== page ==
Data types are an integral part of any programming language. They are one of the pioneer building blocks and the development of any programming language usually revolves around them. Consider data types as the oxygen of any programming language. Important for their existence. The same is the case with R Programming.
There are roughly six of the data types which have helped this programming language to evolve and blossom around the globe. Please find below listed are the data types R Programming language consists of.
In this article, we will go through all these five data types in-depth with hands-on example codes for better understanding.
The first thing that we should note before proceeding towards the data types is, how to create an atomic vector in R using a combined function. Because a vector is where you will initially store multiple values that you wanted to use somewhere in your program. Even if we define a variable with a single value, it is a vector.
Code illustration 1
Now, when we want to store multiple values under a variable, we have a combine function that allows us to store these values under the variable. All you need to do is store values under “c()”. See an example below:
Code illustration 2
Let’s move towards the data types as we now are aware of how to create a vector with multiple elements using a combine function.
The numeric data type is the most common data type in R. As the word itself suggests, numeric means anything that is a number value. However, under R, numeric has a resemblance with numbers without decimal as well as numbers with decimal. Both these values can be considered as numeric values and data that consist of a bunch of such values is called numeric data.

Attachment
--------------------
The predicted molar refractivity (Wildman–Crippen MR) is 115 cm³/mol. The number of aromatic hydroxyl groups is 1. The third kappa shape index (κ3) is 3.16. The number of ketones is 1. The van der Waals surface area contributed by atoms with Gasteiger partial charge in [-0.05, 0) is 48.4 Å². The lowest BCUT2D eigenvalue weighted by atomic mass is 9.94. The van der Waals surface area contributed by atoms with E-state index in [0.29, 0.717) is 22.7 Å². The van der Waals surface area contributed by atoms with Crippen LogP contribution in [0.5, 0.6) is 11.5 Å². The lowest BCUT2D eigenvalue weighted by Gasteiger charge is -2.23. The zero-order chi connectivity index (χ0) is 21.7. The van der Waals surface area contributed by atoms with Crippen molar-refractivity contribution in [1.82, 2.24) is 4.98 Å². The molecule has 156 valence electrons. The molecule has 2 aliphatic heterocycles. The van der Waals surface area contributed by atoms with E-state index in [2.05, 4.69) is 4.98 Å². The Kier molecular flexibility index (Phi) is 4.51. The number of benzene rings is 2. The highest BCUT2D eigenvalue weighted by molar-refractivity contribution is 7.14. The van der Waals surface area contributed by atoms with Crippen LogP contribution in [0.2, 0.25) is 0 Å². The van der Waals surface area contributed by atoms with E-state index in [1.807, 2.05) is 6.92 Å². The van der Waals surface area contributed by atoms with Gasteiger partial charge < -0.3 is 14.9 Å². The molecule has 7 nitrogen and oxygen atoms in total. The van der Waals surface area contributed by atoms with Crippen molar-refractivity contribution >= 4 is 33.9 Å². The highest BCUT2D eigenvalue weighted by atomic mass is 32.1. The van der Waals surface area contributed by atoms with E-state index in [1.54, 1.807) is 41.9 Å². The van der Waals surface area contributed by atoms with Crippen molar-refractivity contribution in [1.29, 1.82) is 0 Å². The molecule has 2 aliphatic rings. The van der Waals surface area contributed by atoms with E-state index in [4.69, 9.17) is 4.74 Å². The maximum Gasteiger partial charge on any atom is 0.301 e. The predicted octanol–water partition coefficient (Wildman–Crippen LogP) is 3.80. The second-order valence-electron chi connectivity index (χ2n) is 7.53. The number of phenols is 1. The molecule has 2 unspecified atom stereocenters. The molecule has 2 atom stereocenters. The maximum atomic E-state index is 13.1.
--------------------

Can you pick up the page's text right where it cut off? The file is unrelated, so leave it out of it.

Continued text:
Code illustration 3
Well, if you see the screenshot above, there are two variables (vectors ideally) which we have created, numeric_decimal and num_without_decimal respectively. The first one contains the numeric values with decimal (also called floats in a programming language) and the second one consists of numeric values without decimal. A function named class() returns the data type of the vector passed as an argument under it. We can see that both these vectors are consisting of numeric types. We can say that, if one or more numbers are assigned to a variable under R, that variable will be of data type numeric. Unless and otherwise, we mention those with different data types specifically.
This might sound confusing to some people, but an integer is one of the numeric data types that doesn’t have decimals. However, it has separate denotation under R programming. If you want to define an integer numeric value under the R environment, you need to use “L” as a suffix after the numeric part. And where does that come in use you’ll ask. Well, imagine a situation where you wanted to store the number of employees in a vector so that it could be used for further analysis. The number of employees in an organization can’t be 3.5, or 1000. 56, right? Those are the situations where you’ll come up with integer data types.
Code illustration 4
There is another way to store values as integers under a variable. We have as.integer() function under R which allows us to store the value as integer under a specific variable and this approach seems to be more convenient to most of the people than using “L” as a suffix after a number. The reason is pretty simple, the later may create ambiguity and confusion for someone who is reading the code as it is a combination of a character and number.
Let’s see an example of how as.integer() work under R.
Code illustration 5
The as.integer() function takes a variable name as an argument. Therefore, you first need to create a variable with numeric values without decimals and then use that variable name as an argument under the as.integer() function.